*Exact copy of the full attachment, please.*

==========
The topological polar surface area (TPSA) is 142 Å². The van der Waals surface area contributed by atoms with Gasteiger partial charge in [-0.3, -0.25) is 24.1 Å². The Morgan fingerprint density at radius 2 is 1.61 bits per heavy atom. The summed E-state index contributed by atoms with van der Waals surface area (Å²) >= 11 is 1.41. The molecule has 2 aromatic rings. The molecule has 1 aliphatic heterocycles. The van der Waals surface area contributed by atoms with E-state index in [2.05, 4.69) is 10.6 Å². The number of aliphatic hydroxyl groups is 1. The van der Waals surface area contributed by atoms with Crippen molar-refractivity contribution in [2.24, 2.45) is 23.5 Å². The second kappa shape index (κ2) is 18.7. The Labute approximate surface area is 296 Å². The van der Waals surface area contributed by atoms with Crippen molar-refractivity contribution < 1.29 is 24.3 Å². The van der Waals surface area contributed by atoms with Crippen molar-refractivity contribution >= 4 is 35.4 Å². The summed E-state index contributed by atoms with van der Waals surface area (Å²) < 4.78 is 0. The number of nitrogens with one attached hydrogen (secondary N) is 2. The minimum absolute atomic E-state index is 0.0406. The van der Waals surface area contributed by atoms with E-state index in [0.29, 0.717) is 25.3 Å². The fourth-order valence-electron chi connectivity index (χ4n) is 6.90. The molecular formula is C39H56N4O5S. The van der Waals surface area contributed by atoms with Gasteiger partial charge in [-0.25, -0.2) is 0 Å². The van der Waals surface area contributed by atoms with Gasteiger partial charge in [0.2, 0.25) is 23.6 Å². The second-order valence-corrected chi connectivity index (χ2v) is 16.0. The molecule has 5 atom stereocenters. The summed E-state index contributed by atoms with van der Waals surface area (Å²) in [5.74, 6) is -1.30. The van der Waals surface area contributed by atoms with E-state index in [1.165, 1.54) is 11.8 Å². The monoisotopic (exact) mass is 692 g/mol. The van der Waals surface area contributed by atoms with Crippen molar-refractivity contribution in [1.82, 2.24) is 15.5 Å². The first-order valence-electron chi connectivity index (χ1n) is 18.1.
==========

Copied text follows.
The topological polar surface area (TPSA) is 142 Å². The van der Waals surface area contributed by atoms with Gasteiger partial charge in [-0.3, -0.25) is 24.1 Å². The Morgan fingerprint density at radius 2 is 1.61 bits per heavy atom. The summed E-state index contributed by atoms with van der Waals surface area (Å²) >= 11 is 1.41. The molecule has 2 aromatic rings. The molecule has 1 aliphatic heterocycles. The van der Waals surface area contributed by atoms with E-state index in [2.05, 4.69) is 10.6 Å². The number of aliphatic hydroxyl groups is 1. The van der Waals surface area contributed by atoms with Crippen molar-refractivity contribution in [2.24, 2.45) is 23.5 Å². The second kappa shape index (κ2) is 18.7. The Labute approximate surface area is 296 Å². The van der Waals surface area contributed by atoms with Crippen molar-refractivity contribution < 1.29 is 24.3 Å². The van der Waals surface area contributed by atoms with Crippen molar-refractivity contribution >= 4 is 35.4 Å². The summed E-state index contributed by atoms with van der Waals surface area (Å²) < 4.78 is 0. The number of nitrogens with one attached hydrogen (secondary N) is 2. The minimum absolute atomic E-state index is 0.0406. The van der Waals surface area contributed by atoms with E-state index in [0.29, 0.717) is 25.3 Å². The fourth-order valence-electron chi connectivity index (χ4n) is 6.90. The molecular formula is C39H56N4O5S. The van der Waals surface area contributed by atoms with Gasteiger partial charge in [-0.25, -0.2) is 0 Å². The van der Waals surface area contributed by atoms with Gasteiger partial charge in [0.2, 0.25) is 23.6 Å². The second-order valence-corrected chi connectivity index (χ2v) is 16.0. The molecule has 5 atom stereocenters. The summed E-state index contributed by atoms with van der Waals surface area (Å²) in [5.74, 6) is -1.30. The van der Waals surface area contributed by atoms with E-state index in [1.165, 1.54) is 11.8 Å². The monoisotopic (exact) mass is 692 g/mol. The van der Waals surface area contributed by atoms with Crippen molar-refractivity contribution in [1.82, 2.24) is 15.5 Å². The first-order valence-electron chi connectivity index (χ1n) is 18.1.